You will be given a vector of string(s). You must sort it alphabetically (case-sensitive!!) and then return the first value. The returned value must be a string and have “***” between each of its letters. You should not remove or add elements from/to the array. Above is another problem in codewars, besides asking us to sort the array list and returning the first value in that list, we also need to insert stars within the characters.

  • Abolishing SyntaxError: invalid syntax ...

    Do you remember when you first started programming (possibly with Python) and encountered an error message that completely baffled you? For some reason, perhaps because you were required to complete a formal course or because you were naturally persistent, you didn't let such messages discourage you entirely and you persevered. And now, whenever you see such cryptic error messages, you can almost immediately decipher them and figure out what causes them and fix the problem. Congratulations, you are part of an elite group! Even a large number of people who claim that they can program are almost certainly less capable than you are. Given your good fortune, would you mind donating 5 to 10 minutes of your time to help countless beginners that are struggling in trying to understand Python error messages?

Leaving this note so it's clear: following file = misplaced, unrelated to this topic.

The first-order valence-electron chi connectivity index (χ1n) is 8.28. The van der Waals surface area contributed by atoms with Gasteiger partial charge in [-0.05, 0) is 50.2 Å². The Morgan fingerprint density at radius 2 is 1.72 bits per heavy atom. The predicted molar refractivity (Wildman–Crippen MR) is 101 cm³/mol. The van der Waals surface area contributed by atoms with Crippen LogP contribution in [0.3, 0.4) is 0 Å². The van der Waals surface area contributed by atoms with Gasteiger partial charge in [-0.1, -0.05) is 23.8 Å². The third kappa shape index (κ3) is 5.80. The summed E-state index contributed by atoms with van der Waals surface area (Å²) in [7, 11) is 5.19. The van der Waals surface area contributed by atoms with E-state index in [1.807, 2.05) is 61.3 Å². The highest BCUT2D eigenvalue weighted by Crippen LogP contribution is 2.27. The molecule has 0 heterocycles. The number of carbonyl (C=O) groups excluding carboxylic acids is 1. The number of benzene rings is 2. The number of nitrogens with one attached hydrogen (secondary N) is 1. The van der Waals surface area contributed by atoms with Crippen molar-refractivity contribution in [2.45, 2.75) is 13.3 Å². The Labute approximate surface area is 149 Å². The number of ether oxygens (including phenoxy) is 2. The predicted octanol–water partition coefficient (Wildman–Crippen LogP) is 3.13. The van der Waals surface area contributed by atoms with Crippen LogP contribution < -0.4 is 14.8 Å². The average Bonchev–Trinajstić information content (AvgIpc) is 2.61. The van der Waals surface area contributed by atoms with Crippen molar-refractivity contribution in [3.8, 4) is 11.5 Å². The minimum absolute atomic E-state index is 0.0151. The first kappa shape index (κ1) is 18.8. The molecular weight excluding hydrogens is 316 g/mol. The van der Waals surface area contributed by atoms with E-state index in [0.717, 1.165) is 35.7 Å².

• Is it too late to integrate GitOps?

    The idiom “missed the boat” can be used to describe the loss of an opportunity or a chance to do something. With OpenShift, the excitement to use this new and cool product immediately may create your own “missed the boat” moment in regards to managing and maintaining deployments, routes, and other OpenShift objects but what if the opportunity isn’t completely gone? Continuing with our series on GitOps (LINK), the following article will walk through the process of migrating an application and its resources that were created manually to a process in which a GitOps tool manages the assets. To help us understand the process we will manually deploy a httpd application. Using the steps below we will create a namespace, deployment, and service and expose the service which will create a route.